168 IV. Detailed Study of the Text If people differ about sth., they don’t agree with each other about it. – We differ about moral standards. – This is basically where we differ. If people agree to differ, they agree to accept the fact that they will never have the same opinion about it. You say “I beg to differ” when you want to say politely that you disagree with someone.

169 V. Type of Writing: Argument (Persuasion) – Argument can hardly be treated as a separate form of composition. It's a kind of exposition with the additional purpose of Convincing or Persuading. While exposition does not always contain argument, Argument always contains exposition.

170 V. Type of Writing: An argument is in reality an answer to a question. When you try to persuade or convince your readers, you use reading to appeal to their understanding. At most basic levels, there are 2 ways of reasoning.

171 V. Type of Writing: 1. begin with details, specific examples or various of evidence and on the basis of these come to the conclusion or generalization. 2. begin with a general assertion which is followed by exploration and explanation of its implications and justification. Finally return to the assertion in the conclusion.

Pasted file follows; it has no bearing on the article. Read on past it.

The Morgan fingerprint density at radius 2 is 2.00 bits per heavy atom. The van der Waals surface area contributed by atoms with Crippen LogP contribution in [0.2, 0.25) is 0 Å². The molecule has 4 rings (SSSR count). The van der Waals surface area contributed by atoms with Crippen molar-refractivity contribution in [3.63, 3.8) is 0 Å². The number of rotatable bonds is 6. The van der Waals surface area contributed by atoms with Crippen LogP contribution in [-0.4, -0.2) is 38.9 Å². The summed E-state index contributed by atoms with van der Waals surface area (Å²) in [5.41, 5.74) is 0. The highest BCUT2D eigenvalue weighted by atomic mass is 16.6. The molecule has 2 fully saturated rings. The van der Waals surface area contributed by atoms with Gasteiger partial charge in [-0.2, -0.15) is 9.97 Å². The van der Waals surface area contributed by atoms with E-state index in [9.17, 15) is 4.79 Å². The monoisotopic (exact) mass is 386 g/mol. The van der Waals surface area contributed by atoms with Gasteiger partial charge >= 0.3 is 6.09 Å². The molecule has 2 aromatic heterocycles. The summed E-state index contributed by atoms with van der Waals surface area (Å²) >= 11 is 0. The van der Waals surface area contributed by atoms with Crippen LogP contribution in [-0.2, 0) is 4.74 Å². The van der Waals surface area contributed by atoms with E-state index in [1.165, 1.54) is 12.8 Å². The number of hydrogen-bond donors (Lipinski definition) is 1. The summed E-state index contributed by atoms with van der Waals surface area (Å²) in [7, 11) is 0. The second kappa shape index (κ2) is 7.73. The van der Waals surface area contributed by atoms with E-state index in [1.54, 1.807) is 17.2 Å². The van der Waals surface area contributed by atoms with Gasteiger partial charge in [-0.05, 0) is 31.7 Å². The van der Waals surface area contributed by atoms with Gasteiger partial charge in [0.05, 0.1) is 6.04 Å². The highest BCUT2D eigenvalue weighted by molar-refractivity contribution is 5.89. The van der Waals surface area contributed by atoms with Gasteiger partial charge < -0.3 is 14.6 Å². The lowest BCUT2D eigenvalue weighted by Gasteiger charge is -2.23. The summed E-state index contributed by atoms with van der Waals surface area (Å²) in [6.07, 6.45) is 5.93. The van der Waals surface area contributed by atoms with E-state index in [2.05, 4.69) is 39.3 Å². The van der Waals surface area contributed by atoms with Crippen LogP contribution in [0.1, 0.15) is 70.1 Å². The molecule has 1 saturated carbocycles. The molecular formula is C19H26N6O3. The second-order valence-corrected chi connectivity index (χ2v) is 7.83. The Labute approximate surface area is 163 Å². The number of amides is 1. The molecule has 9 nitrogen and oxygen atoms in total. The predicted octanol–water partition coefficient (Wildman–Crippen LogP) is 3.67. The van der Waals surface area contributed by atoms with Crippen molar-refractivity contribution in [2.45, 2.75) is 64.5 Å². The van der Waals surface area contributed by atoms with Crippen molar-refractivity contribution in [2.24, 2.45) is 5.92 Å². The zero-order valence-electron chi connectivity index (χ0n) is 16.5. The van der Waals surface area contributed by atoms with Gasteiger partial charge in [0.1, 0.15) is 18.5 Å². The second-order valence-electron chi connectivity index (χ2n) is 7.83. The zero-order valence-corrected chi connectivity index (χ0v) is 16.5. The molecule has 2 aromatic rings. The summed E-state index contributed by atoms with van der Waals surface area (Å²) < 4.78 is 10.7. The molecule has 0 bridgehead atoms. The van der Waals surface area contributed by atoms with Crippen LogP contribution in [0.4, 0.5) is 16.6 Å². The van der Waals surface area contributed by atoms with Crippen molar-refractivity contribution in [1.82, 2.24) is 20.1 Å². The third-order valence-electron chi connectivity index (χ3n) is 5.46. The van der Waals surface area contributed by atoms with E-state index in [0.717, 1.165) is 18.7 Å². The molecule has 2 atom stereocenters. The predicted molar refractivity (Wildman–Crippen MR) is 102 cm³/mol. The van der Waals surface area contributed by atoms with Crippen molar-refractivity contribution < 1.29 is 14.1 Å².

172 VI. Structural analysis : Part 1: para. 1 – para. 3 – The storm of abuse in the popular press. – The claim of the dictionary maker. – The question for argument: What is a dictionary for?

173 VI. Structural analysis : Part 2: para. 4 – para. 13. – section 1: Statement 1. – A dictionary is concerned with words.

174 VI. Structural analysis – section 2: statement 2 Progress in lexicography: Bloomfield and his 4 findings the assertion following the findings the illustration of the findings and the assertion

175 VI. Structural analysis Part 3: para. 14 – para. 25 – section 1: (para. 14) spelling, pronunciation, meaning and usage, certainty, simplification – section 2: (para. 15) spelling – section 3: (paras. 16 - 17) pronunciation – section 4: (paras. 18 - 25) meaning and usage

176 VI. Structural analysis : Part 4: Conclusion

177 VII. Rhetorical Devices Personification: – The storm...that greeted... – An article in the Atlantic viewed it as a disappointment... – The Yew York Times,...felt it – The Journal...saw...

178 VII. Rhetorical Devices Alliteration: –...very little light on Lincoln...on Life Assonance: – The difference between the much- touted... and the much clouted...

179 VII. Rhetorical Devices Synecdoche: – What of those sheets and jets of air that are now being used, in place of old-fashioned oak and hinges...

180 VII. Rhetorical Devices Metonymy – The Washington Post,..."keep Your Old Webster's" – in short,...written in the language that the 3rd International describes...

181 VII. Rhetorical Devices Zeugma: the use of a word to modify or govern 2 or more words usu. in such a manner that it applies to each in different sense or makes sense with only one – The issue of New York Times …hail the Second as the authority… and the Third as a scandal…

182 VII. Rhetorical Devices Zeugma: – Miss Bolo went home in a flood of tears and a sedan chair. – He lost his hat and his temper. – To wage war and peace – With weeping eyes and hearts